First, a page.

Content Marketing Stealth Applicants

If you’ve ever been to a beach along the East Coast, you’ve experienced them. Just as you’re enjoying a beautiful day of surf and sand, you suddenly notice something—a burning feeling. You look around, and you see nothing, but red welts begin to appear. You’ve just met the famous genus Culicoides, otherwise known as the no-see-um bug.

Stealth applicants may leave footprints

If current reports are correct, for most of you, over 47 percent of your current applicant pool falls into the category of no-see-ums, otherwise known as stealth applicants. Their application is the only sign that they’ve been around. But chances are they’ve been there, trolling your web pages, reading reviews, looking at rankings lists.

And now you’ve been “bitten” by someone you know nothing about. Who are they? What do they like? What will get them to choose your institution over the others (sometimes numbering over a dozen) who will accept them into their programs, give them scholarships, and woo them with shiny new facilities? Small wonder that yield rates at most schools are down.

Build brand preference through content marketing

The real solution to no-see-ums in your applicant pool is to begin building brand preference early in the decision-making process. Sure, “spray and pray” search efforts and traditional advertising can put your institution on a student’s radar, but they do little to move the student closer to matriculation. Content marketing (utilizing a combination of both “push” and “pull” strategies), begun early in the decision-making process and carried throughout the student’s enrollment journey, gives your institution its best shot at engaging a prospective student and building a preference for your brand that will dramatically increase the chance that you’ll actually enroll that student.

Offer real and practical content; not just marketing messages

Here’s just a quick example of how this can work: I consulted recently with a college that wanted to build enrollment in its master’s in social work (MSW) program. As you probably know, there are lots of competing MSW programs, and the occupational outlook isn’t nearly as strong as it once was. Working closely with the faculty, we created an e-book that offered 25 Things You Can Do with a Degree in Social Work. We then promoted this book via paid and organic media, on their website, and via email. As individuals requested the e-book, they identified themselves as prospective students, giving us permission to engage them in further discussions. We also entered them into “nurture streams”—timed communications really—where we offered additional content based upon where the applicants were in the cycle.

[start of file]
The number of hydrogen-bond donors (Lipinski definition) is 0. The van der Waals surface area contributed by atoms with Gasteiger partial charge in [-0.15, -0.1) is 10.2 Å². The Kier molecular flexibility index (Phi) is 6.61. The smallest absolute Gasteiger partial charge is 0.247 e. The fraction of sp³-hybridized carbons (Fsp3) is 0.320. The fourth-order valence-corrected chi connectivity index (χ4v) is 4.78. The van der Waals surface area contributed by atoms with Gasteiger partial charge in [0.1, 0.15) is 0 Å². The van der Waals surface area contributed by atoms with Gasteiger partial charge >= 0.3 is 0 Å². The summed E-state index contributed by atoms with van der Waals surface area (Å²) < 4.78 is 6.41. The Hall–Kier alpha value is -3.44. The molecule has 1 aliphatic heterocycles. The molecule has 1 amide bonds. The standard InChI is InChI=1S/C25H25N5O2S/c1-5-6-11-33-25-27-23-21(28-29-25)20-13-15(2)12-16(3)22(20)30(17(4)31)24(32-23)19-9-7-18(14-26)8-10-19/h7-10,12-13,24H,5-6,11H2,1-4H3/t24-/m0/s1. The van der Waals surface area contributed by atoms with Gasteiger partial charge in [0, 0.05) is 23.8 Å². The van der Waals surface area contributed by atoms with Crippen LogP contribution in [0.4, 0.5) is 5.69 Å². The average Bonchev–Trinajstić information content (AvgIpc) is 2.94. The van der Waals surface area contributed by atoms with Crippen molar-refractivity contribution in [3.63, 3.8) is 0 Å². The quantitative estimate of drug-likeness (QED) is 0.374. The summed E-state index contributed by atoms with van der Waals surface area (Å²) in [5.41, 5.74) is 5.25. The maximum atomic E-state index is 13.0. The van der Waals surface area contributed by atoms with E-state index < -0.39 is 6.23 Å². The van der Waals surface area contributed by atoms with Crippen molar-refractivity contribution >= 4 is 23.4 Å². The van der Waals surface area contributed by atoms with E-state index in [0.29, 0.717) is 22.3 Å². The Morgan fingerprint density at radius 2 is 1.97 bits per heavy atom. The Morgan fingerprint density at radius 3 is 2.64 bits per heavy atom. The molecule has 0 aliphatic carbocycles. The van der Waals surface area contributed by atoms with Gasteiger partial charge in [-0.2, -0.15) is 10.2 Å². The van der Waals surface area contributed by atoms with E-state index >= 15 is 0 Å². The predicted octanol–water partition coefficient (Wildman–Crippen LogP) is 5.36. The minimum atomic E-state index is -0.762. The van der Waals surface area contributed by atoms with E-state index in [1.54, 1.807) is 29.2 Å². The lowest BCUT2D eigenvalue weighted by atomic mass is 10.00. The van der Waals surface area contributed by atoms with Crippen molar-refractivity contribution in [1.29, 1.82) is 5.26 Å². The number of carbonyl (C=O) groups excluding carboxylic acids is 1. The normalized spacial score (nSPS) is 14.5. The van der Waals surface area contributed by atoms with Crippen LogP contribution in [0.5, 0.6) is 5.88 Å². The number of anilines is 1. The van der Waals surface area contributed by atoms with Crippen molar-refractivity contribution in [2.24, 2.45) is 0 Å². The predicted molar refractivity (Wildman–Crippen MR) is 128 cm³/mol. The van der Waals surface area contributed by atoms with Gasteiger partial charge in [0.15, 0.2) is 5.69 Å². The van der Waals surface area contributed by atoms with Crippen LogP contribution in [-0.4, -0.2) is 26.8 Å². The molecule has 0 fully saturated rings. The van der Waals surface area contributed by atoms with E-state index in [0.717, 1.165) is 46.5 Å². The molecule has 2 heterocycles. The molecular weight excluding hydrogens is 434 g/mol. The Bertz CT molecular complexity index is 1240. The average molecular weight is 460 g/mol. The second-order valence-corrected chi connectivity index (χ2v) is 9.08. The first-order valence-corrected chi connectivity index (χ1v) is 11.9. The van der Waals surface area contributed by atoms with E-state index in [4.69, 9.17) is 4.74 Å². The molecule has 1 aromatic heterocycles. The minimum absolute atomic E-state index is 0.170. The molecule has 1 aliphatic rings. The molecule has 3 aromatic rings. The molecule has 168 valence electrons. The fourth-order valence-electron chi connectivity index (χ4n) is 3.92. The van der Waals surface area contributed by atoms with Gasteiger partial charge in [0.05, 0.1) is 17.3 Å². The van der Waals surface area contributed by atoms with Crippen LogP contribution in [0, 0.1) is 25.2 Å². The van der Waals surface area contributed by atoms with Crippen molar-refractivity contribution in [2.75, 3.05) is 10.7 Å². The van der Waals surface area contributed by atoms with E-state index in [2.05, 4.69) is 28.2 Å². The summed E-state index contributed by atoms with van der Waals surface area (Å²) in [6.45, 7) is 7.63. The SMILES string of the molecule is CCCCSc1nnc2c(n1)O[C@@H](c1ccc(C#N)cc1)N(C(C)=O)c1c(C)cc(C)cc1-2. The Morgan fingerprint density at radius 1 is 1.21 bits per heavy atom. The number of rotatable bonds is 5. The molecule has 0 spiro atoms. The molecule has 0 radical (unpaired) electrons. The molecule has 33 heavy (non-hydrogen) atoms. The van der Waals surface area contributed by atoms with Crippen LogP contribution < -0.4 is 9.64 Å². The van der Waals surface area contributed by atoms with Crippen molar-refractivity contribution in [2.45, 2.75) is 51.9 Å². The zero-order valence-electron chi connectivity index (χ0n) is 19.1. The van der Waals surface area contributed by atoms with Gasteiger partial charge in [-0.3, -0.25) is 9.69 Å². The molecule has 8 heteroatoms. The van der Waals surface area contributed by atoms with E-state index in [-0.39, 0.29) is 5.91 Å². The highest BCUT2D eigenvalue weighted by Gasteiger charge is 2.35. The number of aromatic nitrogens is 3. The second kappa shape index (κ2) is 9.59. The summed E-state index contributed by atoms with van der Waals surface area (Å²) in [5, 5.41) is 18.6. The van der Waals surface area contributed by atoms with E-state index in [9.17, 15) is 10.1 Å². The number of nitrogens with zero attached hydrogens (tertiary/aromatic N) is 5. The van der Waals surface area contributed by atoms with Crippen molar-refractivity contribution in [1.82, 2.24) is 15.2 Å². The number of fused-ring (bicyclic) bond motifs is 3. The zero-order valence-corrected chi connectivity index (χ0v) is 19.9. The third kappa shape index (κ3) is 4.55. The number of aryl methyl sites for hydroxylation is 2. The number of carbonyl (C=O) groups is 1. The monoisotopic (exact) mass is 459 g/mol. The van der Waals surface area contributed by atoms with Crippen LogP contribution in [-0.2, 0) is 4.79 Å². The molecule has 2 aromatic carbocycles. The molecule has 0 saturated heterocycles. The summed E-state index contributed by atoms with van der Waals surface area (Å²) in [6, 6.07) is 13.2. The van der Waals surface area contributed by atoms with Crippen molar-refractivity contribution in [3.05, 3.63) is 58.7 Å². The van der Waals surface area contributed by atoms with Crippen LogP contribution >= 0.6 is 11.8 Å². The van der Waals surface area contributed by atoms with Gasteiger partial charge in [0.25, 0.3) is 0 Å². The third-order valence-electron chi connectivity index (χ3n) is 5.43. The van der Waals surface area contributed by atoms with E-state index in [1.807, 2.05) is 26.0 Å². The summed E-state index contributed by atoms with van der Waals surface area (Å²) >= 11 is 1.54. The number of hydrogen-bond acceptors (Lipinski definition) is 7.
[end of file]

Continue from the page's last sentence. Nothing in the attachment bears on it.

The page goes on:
You’ll notice a few interesting things about this e-book. It wasn’t a program brochure. It didn’t talk about course hours or faculty or facilities. It offered something that returning graduate students wanted—security that their investment in an advanced social work degree would lead to a better job. Instead of selling a program, our client became a trusted advisor. Instead of marketing messages that would be met with cynicism, we offered practical tips.

The result? More applications to the program. But even more importantly, a significantly higher proportion of accepted applicants actually chose to enroll into the program. Another great benefit was that the content (because it was sprinkled with important keywords) helped the program improve its rankings on search engines

Find out about how a strategic content marketing program can help your institution turn no-see-ums into enrolled students. Email me at Randy.Burge@Stamats.com or call me directly at 518-591-4640. I’d be happy to chat.

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3 Comments
  1. Excellent article Randy.

    My last consulting gig discovered the client’s Stealth Applications were completed (over a four-year history) at a rate 25% lower than source identified Applications, .i.e., 79.33% versus 54.58%. And that Stealth applications made up 28% of all applications received.

    If the Stealth Application completion rate were to increase by 1% (1034 Stealth Apps received), the projected increase in first-year net revenue would be $41,500; four-year projected net revenue (taking into account the average discount rate, annual increase in tuition, and four-year retention rate) would be $132,000 +.

    Small changes in the Stealth Application completion rate can have very large impact on total enrollment and net revenue.

  2. Also, tracking the % of Stealth Applications as part of the overall Application count is another pivotal point in developing communications strategy. If a college has experienced a 23% drop in Stealth Applications (from 2013 to 2014), and a 1% decrease in overall Applications received (over one year; 10% over four years); red flags should be waving. Segmented, targeted communications to Stealth visitors is a major area of potential improvement within your communications strategy.

  3. Great Post Randy! Thanks for a great example of where smart content marketing helped “pull” the stealth applicants in.

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